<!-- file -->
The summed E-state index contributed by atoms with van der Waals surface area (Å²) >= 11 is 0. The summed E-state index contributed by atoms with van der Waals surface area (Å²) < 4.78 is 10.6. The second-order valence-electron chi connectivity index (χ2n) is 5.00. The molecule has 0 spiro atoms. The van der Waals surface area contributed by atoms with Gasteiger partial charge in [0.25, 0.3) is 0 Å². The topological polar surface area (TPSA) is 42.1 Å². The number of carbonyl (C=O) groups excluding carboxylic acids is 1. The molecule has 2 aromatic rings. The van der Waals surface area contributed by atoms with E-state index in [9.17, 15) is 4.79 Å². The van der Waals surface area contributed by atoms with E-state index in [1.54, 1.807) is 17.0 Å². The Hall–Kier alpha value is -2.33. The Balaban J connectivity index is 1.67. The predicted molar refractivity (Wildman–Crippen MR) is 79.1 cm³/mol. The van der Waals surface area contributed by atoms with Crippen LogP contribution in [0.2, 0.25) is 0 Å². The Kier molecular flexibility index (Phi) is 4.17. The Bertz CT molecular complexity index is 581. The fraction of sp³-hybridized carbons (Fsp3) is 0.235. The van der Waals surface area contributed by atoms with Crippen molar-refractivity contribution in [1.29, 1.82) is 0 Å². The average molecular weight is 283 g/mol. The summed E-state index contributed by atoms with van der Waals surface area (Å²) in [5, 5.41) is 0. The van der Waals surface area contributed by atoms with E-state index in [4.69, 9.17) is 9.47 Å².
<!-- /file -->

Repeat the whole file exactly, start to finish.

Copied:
The summed E-state index contributed by atoms with van der Waals surface area (Å²) >= 11 is 0. The summed E-state index contributed by atoms with van der Waals surface area (Å²) < 4.78 is 10.6. The second-order valence-electron chi connectivity index (χ2n) is 5.00. The molecule has 0 spiro atoms. The van der Waals surface area contributed by atoms with Gasteiger partial charge in [0.25, 0.3) is 0 Å². The topological polar surface area (TPSA) is 42.1 Å². The number of carbonyl (C=O) groups excluding carboxylic acids is 1. The molecule has 2 aromatic rings. The van der Waals surface area contributed by atoms with E-state index in [9.17, 15) is 4.79 Å². The van der Waals surface area contributed by atoms with E-state index in [1.54, 1.807) is 17.0 Å². The Hall–Kier alpha value is -2.33. The Balaban J connectivity index is 1.67. The predicted molar refractivity (Wildman–Crippen MR) is 79.1 cm³/mol. The van der Waals surface area contributed by atoms with Crippen LogP contribution in [0.2, 0.25) is 0 Å². The Kier molecular flexibility index (Phi) is 4.17. The Bertz CT molecular complexity index is 581. The fraction of sp³-hybridized carbons (Fsp3) is 0.235. The van der Waals surface area contributed by atoms with Crippen molar-refractivity contribution in [1.29, 1.82) is 0 Å². The average molecular weight is 283 g/mol. The summed E-state index contributed by atoms with van der Waals surface area (Å²) in [5, 5.41) is 0. The van der Waals surface area contributed by atoms with E-state index in [4.69, 9.17) is 9.47 Å².